A draft hostel manual uploaded on the website of the Jawaharlal Nehru University (JNU) has sparked outrage among residents. The JNU inter-hall administration, which looks after all its 18 hostels has sought suggestions on the draft rules from students and professors till October 18. Students alleged that the proposed regulations included an “appropriate dressing rule” in dining halls, hike in the hostel fees and a curfew time. On Sunday, the JNU Students’ Union (JNUSU) held an emergency meeting with the hostel residents.
The JNUSU president Aishe Ghosh accused the administration of clamping down on the rights of the students. She said that some of the changes were unprecedented in nature. Ghosh declared that the students had decided to initiate a signature campaign against the draft manual.
She said, “This kind of surveillance and curtailing of our basic right of movement has never been seen on our campus before. JNU is primarily a university of research scholars and known for its liberal campus. The student community of JNU on Sunday decided to start a signature campaign against the move instead of sending suggestions to the administration.”
Not allowing hostel residents to enter another person after 10.30 pm is also being looked down upon in the central varsity, where there have been no restrictions on freedom of movement traditionally. The councillor of Centre for Law and Governance, Farhat Salim, highlighted the importance of JNU’s uniqueness.
He opined, “In JNU, the manual rules have never been followed because of its unique structure. It’s purely a research institute. The average age of students in JNU is between 24 and 28 years and the university also has a hostel for married students. If the students are asked to be in their rooms by 11.30 pm, then what is the benefit of the 24x7 library system in the JNU?”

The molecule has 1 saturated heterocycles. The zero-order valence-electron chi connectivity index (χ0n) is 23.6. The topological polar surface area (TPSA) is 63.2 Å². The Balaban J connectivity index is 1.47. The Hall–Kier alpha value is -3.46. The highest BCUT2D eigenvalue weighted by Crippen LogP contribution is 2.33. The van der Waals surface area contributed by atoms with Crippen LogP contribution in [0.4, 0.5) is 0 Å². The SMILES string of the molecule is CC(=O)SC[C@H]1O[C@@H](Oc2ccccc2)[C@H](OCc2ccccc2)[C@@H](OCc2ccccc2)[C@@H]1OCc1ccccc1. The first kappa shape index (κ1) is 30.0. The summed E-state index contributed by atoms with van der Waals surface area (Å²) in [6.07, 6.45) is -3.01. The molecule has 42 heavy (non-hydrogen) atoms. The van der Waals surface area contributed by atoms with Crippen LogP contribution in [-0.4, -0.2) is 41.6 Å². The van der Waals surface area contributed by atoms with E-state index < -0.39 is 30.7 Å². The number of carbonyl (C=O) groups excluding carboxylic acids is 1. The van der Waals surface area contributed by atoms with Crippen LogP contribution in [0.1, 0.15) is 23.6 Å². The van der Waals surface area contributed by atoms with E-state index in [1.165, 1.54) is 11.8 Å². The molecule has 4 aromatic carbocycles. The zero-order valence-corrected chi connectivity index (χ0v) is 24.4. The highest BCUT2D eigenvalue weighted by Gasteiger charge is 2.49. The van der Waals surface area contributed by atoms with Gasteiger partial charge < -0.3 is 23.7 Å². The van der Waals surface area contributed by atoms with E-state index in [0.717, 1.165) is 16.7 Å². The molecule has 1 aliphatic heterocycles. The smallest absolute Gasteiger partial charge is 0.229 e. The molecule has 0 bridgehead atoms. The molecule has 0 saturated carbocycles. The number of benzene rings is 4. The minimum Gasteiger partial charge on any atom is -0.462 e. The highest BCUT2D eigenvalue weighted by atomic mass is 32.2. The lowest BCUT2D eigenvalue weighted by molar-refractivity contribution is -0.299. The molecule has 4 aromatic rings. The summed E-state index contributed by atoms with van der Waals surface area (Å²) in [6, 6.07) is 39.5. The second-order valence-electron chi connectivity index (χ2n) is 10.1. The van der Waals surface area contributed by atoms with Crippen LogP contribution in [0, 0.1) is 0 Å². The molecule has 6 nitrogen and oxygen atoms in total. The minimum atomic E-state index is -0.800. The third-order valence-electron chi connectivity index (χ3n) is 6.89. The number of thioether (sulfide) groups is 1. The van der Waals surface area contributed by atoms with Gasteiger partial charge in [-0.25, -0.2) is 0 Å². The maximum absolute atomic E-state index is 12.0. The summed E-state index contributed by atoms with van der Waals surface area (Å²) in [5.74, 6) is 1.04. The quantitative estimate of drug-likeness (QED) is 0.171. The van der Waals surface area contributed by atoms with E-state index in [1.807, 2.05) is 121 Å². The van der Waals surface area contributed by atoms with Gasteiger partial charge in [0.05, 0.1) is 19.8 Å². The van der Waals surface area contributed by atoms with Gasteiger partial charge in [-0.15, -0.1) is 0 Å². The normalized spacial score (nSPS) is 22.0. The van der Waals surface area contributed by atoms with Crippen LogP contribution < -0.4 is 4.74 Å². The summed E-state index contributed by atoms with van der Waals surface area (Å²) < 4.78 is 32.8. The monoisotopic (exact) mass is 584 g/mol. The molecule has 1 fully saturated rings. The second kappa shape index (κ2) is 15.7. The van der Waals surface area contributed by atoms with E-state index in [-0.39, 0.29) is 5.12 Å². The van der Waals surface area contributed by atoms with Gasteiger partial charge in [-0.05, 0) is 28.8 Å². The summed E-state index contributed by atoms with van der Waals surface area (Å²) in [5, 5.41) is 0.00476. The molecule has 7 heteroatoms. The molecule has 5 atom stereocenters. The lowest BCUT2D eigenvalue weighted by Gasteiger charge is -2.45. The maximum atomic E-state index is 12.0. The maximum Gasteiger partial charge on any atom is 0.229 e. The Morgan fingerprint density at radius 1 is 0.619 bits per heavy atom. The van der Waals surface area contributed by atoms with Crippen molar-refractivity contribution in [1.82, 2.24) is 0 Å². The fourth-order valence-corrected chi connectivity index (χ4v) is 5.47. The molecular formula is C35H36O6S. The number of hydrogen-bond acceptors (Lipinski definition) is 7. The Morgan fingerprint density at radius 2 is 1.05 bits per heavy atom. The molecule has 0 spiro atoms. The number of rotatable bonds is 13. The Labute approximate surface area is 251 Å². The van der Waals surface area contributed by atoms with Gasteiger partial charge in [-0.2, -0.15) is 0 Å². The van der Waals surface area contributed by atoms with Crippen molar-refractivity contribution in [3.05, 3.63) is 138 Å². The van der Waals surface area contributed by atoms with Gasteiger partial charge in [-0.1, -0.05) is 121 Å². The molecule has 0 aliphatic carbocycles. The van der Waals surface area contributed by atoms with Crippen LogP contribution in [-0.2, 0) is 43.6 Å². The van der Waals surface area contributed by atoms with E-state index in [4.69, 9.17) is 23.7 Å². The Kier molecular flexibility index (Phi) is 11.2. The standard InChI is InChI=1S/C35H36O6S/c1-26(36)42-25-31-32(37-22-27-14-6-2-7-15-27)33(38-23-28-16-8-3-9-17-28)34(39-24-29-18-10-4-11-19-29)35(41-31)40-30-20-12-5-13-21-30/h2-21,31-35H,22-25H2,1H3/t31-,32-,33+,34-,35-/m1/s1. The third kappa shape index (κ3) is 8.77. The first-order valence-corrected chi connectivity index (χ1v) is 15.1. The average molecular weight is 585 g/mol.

The Dean of Students, Umesh Kadam, defended the administration by pointing out that the rules were not new. He also stressed the need to periodically increase the hostel fees. Moreover, Kadam promised to take into account the suggestions of the students.
“It’s just that they were not properly followed. So many things have changed over the years. The system has changed, the management has changed and that’s why the manual has to be updated,” Kadam remarked. He added, “We cannot continue with the minimal amount we are charging for all the facilities. The university has recently installed online payment software in all hostels. We will not increase the amount arbitrarily. JNU will continue its model of no-profit and no-loss.”